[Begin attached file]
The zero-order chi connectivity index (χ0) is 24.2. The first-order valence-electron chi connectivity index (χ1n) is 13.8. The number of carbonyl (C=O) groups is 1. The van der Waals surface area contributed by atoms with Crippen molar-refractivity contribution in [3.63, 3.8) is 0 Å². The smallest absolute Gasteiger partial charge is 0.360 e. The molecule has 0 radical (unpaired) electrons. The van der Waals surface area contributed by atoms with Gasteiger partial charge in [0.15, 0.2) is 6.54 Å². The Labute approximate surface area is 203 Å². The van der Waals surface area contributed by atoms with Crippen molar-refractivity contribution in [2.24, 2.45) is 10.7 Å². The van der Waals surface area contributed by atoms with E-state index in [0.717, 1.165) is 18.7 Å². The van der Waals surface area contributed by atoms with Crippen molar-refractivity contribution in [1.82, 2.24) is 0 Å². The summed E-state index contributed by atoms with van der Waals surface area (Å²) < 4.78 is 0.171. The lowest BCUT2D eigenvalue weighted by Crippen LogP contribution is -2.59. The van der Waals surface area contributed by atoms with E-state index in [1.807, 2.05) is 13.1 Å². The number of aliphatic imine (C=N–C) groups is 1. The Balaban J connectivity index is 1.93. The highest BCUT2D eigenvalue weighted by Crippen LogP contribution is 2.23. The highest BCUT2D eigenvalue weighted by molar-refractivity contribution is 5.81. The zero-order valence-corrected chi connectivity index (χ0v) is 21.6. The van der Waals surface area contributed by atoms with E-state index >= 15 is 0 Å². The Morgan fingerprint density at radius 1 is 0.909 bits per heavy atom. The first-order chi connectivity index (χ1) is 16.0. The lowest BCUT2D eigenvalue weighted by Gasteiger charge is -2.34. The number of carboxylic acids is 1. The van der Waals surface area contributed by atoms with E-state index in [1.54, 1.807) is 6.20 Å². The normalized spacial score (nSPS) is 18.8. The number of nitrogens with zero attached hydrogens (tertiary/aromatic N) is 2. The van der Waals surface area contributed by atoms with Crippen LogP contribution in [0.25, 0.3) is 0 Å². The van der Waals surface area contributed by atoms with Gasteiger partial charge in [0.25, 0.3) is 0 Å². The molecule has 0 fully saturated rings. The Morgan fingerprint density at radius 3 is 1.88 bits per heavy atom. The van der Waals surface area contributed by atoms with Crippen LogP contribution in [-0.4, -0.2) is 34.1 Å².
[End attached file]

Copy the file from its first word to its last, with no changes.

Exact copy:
The zero-order chi connectivity index (χ0) is 24.2. The first-order valence-electron chi connectivity index (χ1n) is 13.8. The number of carbonyl (C=O) groups is 1. The van der Waals surface area contributed by atoms with Crippen molar-refractivity contribution in [3.63, 3.8) is 0 Å². The smallest absolute Gasteiger partial charge is 0.360 e. The molecule has 0 radical (unpaired) electrons. The van der Waals surface area contributed by atoms with Gasteiger partial charge in [0.15, 0.2) is 6.54 Å². The Labute approximate surface area is 203 Å². The van der Waals surface area contributed by atoms with Crippen molar-refractivity contribution in [2.24, 2.45) is 10.7 Å². The van der Waals surface area contributed by atoms with E-state index in [0.717, 1.165) is 18.7 Å². The van der Waals surface area contributed by atoms with Crippen molar-refractivity contribution in [1.82, 2.24) is 0 Å². The summed E-state index contributed by atoms with van der Waals surface area (Å²) < 4.78 is 0.171. The lowest BCUT2D eigenvalue weighted by Crippen LogP contribution is -2.59. The van der Waals surface area contributed by atoms with E-state index in [1.807, 2.05) is 13.1 Å². The number of aliphatic imine (C=N–C) groups is 1. The Balaban J connectivity index is 1.93. The highest BCUT2D eigenvalue weighted by Crippen LogP contribution is 2.23. The highest BCUT2D eigenvalue weighted by molar-refractivity contribution is 5.81. The zero-order valence-corrected chi connectivity index (χ0v) is 21.6. The van der Waals surface area contributed by atoms with E-state index >= 15 is 0 Å². The Morgan fingerprint density at radius 1 is 0.909 bits per heavy atom. The first-order chi connectivity index (χ1) is 16.0. The lowest BCUT2D eigenvalue weighted by Gasteiger charge is -2.34. The number of carboxylic acids is 1. The van der Waals surface area contributed by atoms with E-state index in [1.54, 1.807) is 6.20 Å². The normalized spacial score (nSPS) is 18.8. The number of nitrogens with zero attached hydrogens (tertiary/aromatic N) is 2. The van der Waals surface area contributed by atoms with Crippen LogP contribution in [0.25, 0.3) is 0 Å². The van der Waals surface area contributed by atoms with Gasteiger partial charge in [0.25, 0.3) is 0 Å². The molecule has 0 fully saturated rings. The Morgan fingerprint density at radius 3 is 1.88 bits per heavy atom. The van der Waals surface area contributed by atoms with Crippen LogP contribution in [-0.4, -0.2) is 34.1 Å².